LONDON – The Federal Aviation Administration (FAA) and the U.S. airports have launched an Airport Climate Challenge to help achieve the net-zero emissions by 2050.
What is the challenge?
The ACC is aimed to help airports reach a net-zero emission by 2050, allowing the airports to get help in the form of funds to get low- or zero-emission vehicles.
This challenge is one of many initiatives underway to achieve a net-zero aviation system by 2050, which has been initiated by the Biden-Harris government.
“The United States should not only have the safest and most efficient aerospace system in the world, but it can also and should be the most environmentally sustainable as well,” commented Shannetta Griffin, FAA Associate Administrator for Airports.
“By partnering with the country’s airports, we can meet this climate challenge.”
Currently, there exist 3 programs for airports to reduce their greenhouse gas emissions, which are:
- Voluntary Airport Low Emissions Program – grant funding to implement clean technology projects that improve airport air quality.
- Zero Emissions Vehicle (ZEV) Program –grant funding to acquire zero-emission vehicles and associated infrastructure.
- Airport Sustainability Planning Program – grant funding for eligible airports to develop comprehensive sustainability plans.
The FAA is currently developing its own tool for airports to voluntarily estimate, report, track and report on the emissions reduction achieved when implementing projects supported by the airport’s programs
“Reaching net-zero carbon emissions by 2050 will require steadfast dedication from government and industry partners, and we are grateful for continued collaboration as we work toward this important goal,” said ACI-NA President and CEO Kevin M. Burke.
“But challenges remain. We know that most airport emissions are related to electricity, heating, and cooling.”
“Upgrading airport facilities is critical to improving energy efficiency and reducing these emissions, further underscoring the tremendous need for additional infrastructure funding to help modernize our country’s aging airports, he added.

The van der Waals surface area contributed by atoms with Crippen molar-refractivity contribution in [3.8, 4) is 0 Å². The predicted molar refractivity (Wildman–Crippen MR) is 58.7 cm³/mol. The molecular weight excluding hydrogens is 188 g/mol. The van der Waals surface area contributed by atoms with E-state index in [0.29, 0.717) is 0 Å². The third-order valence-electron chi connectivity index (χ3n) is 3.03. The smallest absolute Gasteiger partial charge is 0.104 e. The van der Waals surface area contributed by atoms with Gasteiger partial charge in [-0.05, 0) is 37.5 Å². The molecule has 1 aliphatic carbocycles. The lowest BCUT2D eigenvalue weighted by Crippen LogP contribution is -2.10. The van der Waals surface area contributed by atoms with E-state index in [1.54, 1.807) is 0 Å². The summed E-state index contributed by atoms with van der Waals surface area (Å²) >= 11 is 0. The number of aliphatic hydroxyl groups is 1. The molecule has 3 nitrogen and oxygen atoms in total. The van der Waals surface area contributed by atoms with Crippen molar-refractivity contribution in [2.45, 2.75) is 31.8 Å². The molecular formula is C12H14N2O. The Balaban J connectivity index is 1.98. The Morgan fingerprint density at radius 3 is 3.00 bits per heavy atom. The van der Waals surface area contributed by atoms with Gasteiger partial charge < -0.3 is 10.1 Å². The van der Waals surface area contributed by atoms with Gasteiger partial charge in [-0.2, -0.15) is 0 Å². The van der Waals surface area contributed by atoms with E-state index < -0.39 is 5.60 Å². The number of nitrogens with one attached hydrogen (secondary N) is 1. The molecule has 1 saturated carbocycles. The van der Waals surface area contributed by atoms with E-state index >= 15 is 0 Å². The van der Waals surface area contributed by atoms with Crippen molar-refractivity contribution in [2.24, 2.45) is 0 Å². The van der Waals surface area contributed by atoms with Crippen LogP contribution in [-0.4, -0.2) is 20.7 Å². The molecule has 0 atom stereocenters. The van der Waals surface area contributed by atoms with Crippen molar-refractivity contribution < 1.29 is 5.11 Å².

Besides these challenges, realistically speaking, airports aren’t able to release 0 greenhouse gasses, and take-offs and landings are ignored.
While the airport themselves are able to operate with ZEVs, the planes need to have their APUs switched on for passenger comfort and for the plane in order to warm up the engine.
Besides these points, however, this is a very great challenge in order for airports to invest in greener solutions. This is also the very first step for the aviation industry based in the United States to improve and invest in greener solutions.
In Europe, there exist many green startups, such as Mototok, which incorporate cutting-edge technology to not only improve the workplace but also to be as sustainable as possible.
What Mototok has done, is create a remote pushback truck, reducing not only the greenhouse gas emission to zero but also reducing the people required to operate a pushback, creating a more efficient pushback process.
They’re now being fully used in London’s busiest airport, Heathrow.
In Schiphol since a couple of months ago, they have begun using an electric GPU. If the test succeeds, then they might be deployed to every airport in the Netherlands such as Rotterdam The Hague Airport, and Eindhoven Airport.